Wednesday, March 28, 2012


UCI Leaves Women’s Cycling Unsupported

But Not in the Usual Way

Much has been made of the UCI’s artfully titled “Check of the equipment and position in competition,” the recent set of new rules, reiterations, and clarifications that, among other things, famously requires professional teams to
retain the factory lawyer tabs on their forks and limits the height of riders’ socks.

Most observers seem to agree that the latter rule, which limits sock height to half the distance between ankle and knee, is aimed at discouraging use of compression socks in competition. It’s a benevolent gesture if ever the UCI has made one: it saves cyclists from feeling compelled to don knee-highs for competitive purposes, thereby paying the considerable price of looking like either a triathlete or my Uncle Ned on a day at the beach. But while the wailings of sock-height fashionistas have focused attention on the sock aspect of the compression issue, the UCI’s battle against cyclists squeezing themselves is much broader than that.

Slide 36 of the UCI’s masterwork, Clothing Material, expressly forbids wearing clothing “designed to influence the performances of a rider such as reducing air resistance or modifying the body of the rider (compression, stretching, support).” I’m with them on the aerodynamics part and on the spirit of the modifying the body part. Since the document also forbids Frank Schleck’s belly-mounted hydration system (Slide 40), we can’t have him showing up in a skinsuit that squeezes his emaciated pectorals into some sort of aerodynamically advantageous bird chest.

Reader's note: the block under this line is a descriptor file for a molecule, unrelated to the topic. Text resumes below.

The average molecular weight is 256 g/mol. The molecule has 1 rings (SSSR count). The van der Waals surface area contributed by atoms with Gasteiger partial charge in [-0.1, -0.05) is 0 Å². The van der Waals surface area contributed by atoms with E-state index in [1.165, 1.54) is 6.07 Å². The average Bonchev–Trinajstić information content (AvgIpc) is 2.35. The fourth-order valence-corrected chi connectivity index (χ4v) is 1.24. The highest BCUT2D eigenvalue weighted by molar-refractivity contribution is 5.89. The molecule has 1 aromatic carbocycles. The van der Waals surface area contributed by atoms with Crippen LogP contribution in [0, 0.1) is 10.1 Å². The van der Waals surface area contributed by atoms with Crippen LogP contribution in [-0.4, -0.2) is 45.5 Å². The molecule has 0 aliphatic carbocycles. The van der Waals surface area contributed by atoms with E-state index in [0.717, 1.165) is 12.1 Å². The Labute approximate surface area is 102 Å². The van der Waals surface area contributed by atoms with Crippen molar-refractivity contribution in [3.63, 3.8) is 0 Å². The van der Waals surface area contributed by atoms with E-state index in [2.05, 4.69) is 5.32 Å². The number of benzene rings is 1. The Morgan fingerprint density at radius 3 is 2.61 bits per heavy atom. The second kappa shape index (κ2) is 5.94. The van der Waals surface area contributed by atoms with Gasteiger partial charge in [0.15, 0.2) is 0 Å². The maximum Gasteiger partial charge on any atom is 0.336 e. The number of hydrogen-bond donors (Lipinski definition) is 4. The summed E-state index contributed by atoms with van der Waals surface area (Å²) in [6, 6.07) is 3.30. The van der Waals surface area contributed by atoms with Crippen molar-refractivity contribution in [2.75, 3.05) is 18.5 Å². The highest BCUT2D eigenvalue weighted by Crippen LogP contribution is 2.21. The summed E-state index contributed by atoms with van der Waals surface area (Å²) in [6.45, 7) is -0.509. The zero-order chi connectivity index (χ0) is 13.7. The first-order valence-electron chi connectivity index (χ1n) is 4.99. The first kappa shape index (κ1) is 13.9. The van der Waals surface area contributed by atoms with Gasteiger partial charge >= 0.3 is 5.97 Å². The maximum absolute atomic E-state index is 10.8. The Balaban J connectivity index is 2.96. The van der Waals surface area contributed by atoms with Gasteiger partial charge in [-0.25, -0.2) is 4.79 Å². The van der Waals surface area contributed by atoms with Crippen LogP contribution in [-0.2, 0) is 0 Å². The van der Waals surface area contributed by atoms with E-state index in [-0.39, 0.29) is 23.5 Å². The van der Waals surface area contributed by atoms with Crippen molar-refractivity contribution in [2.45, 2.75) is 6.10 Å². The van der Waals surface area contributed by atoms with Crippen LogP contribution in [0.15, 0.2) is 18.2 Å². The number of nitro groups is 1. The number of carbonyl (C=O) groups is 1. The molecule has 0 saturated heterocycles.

But let’s read that particular edict again, this time thinking more of Marianne Vos and Emma Johansson, and less of Schleck(s), Boonen, Cancellara and the rest of the boys. That’s right, the UCI has forbidden any garment worn exclusively to change the shape of the body or provide support, and in doing so, has apparently outlawed…the sports bra. Really, does nobody at the UCI think to explore the potential unintended ramifications of their rules before they release them?

I would hope a formal exception or more precise language will be forthcoming from the UCI to allow women cyclists to continue to wear what I’m sure most would argue is an essential piece of athletic equipment. Otherwise, there could be some pretty uncomfortable pre-race checks for the pro women’s peloton this year. Though I suppose once we crossed the Rubicon of appointing people to watch other people pee, pre-race underwear checks were sort of inevitable.



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